Mexico's Supreme Court upholds abortion law
The controversial case has been watched closely by the rest of the country, and may push other states to liberalize their own abortion laws.
– In a strong reaffirmation of one of the hemisphere's most lenient abortion laws, Mexico's Supreme Court on Thursday upheld legal abortion in the nation's capital.
"To affirm that there is an absolute constitutional protection of life in gestation would lead to the violation of the fundamental rights of women," said Justice Sergio Valls.
The controversial case has been watched closely by the rest of the country, and both critics and supporters of the Supreme Court decision say they believe it will push other states to liberalize their own abortion laws.
"The case is very significant for the possibility of continuing this trend in other states in the republic," says María Consuelo Mejía, the director of Mexico's Catholics for the Right to Decide. "The arguments and the way in which they defended women's rights is very important, very symbolic."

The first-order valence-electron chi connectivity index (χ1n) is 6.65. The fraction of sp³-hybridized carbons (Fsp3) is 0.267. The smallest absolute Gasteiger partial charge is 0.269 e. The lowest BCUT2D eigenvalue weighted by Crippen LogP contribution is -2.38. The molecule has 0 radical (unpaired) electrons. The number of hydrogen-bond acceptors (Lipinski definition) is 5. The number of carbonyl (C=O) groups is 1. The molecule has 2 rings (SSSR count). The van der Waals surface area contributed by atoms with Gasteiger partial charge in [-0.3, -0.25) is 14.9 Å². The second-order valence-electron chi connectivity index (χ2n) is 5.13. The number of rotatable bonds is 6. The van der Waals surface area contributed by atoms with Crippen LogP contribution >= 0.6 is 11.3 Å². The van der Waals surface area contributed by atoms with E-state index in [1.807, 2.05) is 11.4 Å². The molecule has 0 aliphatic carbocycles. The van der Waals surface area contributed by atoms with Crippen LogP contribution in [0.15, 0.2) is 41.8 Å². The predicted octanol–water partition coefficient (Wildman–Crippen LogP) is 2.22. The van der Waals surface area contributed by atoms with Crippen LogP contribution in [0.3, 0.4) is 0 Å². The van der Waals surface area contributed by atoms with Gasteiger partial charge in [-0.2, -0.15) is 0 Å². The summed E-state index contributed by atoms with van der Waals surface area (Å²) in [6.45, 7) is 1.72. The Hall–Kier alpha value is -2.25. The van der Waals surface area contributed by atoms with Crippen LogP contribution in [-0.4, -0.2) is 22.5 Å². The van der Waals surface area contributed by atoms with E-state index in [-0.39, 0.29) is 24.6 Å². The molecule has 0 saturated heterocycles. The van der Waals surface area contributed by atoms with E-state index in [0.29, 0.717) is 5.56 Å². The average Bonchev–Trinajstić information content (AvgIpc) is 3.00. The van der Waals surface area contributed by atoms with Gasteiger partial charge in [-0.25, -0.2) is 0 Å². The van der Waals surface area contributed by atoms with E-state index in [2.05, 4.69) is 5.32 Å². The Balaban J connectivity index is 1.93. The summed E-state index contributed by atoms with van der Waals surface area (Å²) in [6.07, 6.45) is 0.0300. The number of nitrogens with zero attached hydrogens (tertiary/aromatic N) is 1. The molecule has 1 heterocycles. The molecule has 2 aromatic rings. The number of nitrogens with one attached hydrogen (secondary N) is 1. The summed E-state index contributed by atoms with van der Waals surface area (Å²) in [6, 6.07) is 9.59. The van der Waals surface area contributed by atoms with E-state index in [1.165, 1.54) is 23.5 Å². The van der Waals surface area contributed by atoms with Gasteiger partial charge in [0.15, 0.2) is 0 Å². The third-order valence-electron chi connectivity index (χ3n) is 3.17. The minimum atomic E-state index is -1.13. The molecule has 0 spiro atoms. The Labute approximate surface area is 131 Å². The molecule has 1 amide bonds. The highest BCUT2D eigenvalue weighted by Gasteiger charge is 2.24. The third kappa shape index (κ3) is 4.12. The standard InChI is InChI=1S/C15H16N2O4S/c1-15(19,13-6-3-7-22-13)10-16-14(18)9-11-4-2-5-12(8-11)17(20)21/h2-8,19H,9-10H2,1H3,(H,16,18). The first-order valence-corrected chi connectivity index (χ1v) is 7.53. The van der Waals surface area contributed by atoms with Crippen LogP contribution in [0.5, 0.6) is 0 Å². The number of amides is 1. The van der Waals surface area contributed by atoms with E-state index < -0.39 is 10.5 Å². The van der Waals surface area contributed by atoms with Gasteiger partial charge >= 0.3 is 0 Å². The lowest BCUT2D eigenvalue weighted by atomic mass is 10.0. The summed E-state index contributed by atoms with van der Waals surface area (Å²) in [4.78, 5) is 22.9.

The law to legalize abortion in the nation's capital was passed by the left-leaning assembly of Mexico City last April. It allows doctors to terminate pregnancy in the first three months under any conditions, but physicians who are morally opposed abortion are not required to perform the procedure.
In the rest of Mexico, abortions in the first trimester are currently only permitted in certain cases, including rape or if the mother's life is in danger.
Since taking effect, some 12,000 women have terminated their pregnancies in public hospitals in Mexico City, according to city statistics. Twenty percent of them are residents from outside the capital.